The characters of Tome of the Undergates are extreme examples, but that’s half the fun: seeing how low people can go before they go back up (and even the filthiest trash goes up once in a while). And they reflect problems I think we’ve all thought about from time to time: doubt in ourselves, our faith, our people and our companions, urges that we feel that we know are wrong or that we know are right despite what everyone tells us, whether or not it’s acceptable to spy on other people while they urinate…that sort of thing.

Some people have said I haven’t gone far enough into these ideas.

To those people, I say: wait.

We’re going deep, baby.

Balls deep.

And this is the best time to go deep. Because twenty years ago, I couldn’t write this shit.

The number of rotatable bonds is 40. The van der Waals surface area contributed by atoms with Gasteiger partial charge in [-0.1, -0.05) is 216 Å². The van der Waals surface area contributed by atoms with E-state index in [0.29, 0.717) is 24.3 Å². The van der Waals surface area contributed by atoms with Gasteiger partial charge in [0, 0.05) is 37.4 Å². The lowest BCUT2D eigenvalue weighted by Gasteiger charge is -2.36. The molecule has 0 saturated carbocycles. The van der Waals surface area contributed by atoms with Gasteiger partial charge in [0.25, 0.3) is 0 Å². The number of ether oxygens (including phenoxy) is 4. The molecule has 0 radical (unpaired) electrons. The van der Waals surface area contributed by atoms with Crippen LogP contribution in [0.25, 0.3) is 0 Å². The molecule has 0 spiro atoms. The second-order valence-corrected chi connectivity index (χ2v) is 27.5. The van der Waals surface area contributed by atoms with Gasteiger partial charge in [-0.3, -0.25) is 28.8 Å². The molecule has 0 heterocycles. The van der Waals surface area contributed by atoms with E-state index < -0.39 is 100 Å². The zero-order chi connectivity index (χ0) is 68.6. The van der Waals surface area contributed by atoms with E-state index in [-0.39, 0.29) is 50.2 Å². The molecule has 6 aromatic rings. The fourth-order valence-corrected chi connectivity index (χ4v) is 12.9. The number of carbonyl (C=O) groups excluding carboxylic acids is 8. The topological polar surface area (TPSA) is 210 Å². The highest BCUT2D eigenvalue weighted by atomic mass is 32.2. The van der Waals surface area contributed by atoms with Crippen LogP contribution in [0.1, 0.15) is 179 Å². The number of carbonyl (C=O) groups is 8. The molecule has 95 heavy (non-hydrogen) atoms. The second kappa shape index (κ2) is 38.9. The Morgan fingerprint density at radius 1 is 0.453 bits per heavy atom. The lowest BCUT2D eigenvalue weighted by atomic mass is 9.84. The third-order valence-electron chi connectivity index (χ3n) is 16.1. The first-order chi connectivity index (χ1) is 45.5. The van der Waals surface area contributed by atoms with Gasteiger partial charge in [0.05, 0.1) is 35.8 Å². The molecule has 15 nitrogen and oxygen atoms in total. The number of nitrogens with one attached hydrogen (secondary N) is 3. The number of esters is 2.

10 commentaires:

Jon Sprunk said...

Great blog, Sam. Hopefully, we'll meet at a conference or a convention where we can discuss going balls deep (in fantasy... sickos) over a few pints.

Dave de Burgh said...

Awesome post, Sam. I totally agree with you - now is the time to explore like we've never even thought of doing before. Getting there, though, and being able to do that, is a huge leap - you have to trust yourself to be as honest as you can be.

Thanks for unleashing Sam, Pat; I hardly ever comment on your posts, but felt I needed to with this one. :-)

Neth said...

And this is the best time to go deep. Because twenty years ago, I couldn’t write this shit.

Twenty years ago you were, what...6 years old? Could you even write your name?

Fun post as always, but I think you need to try harder to keep the voices in check.

Chris V said...

Just to clarify, normal doesnt exist.
Normal is the average of all forms of insanity.